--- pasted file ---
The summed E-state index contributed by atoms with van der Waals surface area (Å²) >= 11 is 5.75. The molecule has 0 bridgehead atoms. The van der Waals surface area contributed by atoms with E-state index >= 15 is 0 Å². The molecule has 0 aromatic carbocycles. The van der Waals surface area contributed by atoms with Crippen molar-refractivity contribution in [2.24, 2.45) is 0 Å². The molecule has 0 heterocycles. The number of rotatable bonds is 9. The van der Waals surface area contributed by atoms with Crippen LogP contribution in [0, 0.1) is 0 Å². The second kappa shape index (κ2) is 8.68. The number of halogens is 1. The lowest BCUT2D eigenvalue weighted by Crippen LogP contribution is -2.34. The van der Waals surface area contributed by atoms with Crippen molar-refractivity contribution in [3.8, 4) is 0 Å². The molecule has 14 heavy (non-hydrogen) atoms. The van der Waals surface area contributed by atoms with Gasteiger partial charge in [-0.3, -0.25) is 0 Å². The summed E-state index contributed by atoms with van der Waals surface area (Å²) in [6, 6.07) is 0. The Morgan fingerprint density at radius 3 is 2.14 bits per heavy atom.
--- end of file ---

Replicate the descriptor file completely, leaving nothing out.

The summed E-state index contributed by atoms with van der Waals surface area (Å²) >= 11 is 5.75. The molecule has 0 bridgehead atoms. The van der Waals surface area contributed by atoms with E-state index >= 15 is 0 Å². The molecule has 0 aromatic carbocycles. The van der Waals surface area contributed by atoms with Crippen molar-refractivity contribution in [2.24, 2.45) is 0 Å². The molecule has 0 heterocycles. The number of rotatable bonds is 9. The van der Waals surface area contributed by atoms with Crippen LogP contribution in [0, 0.1) is 0 Å². The second kappa shape index (κ2) is 8.68. The number of halogens is 1. The lowest BCUT2D eigenvalue weighted by Crippen LogP contribution is -2.34. The van der Waals surface area contributed by atoms with Crippen molar-refractivity contribution in [3.8, 4) is 0 Å². The molecule has 14 heavy (non-hydrogen) atoms. The van der Waals surface area contributed by atoms with Gasteiger partial charge in [-0.3, -0.25) is 0 Å². The summed E-state index contributed by atoms with van der Waals surface area (Å²) in [6, 6.07) is 0. The Morgan fingerprint density at radius 3 is 2.14 bits per heavy atom.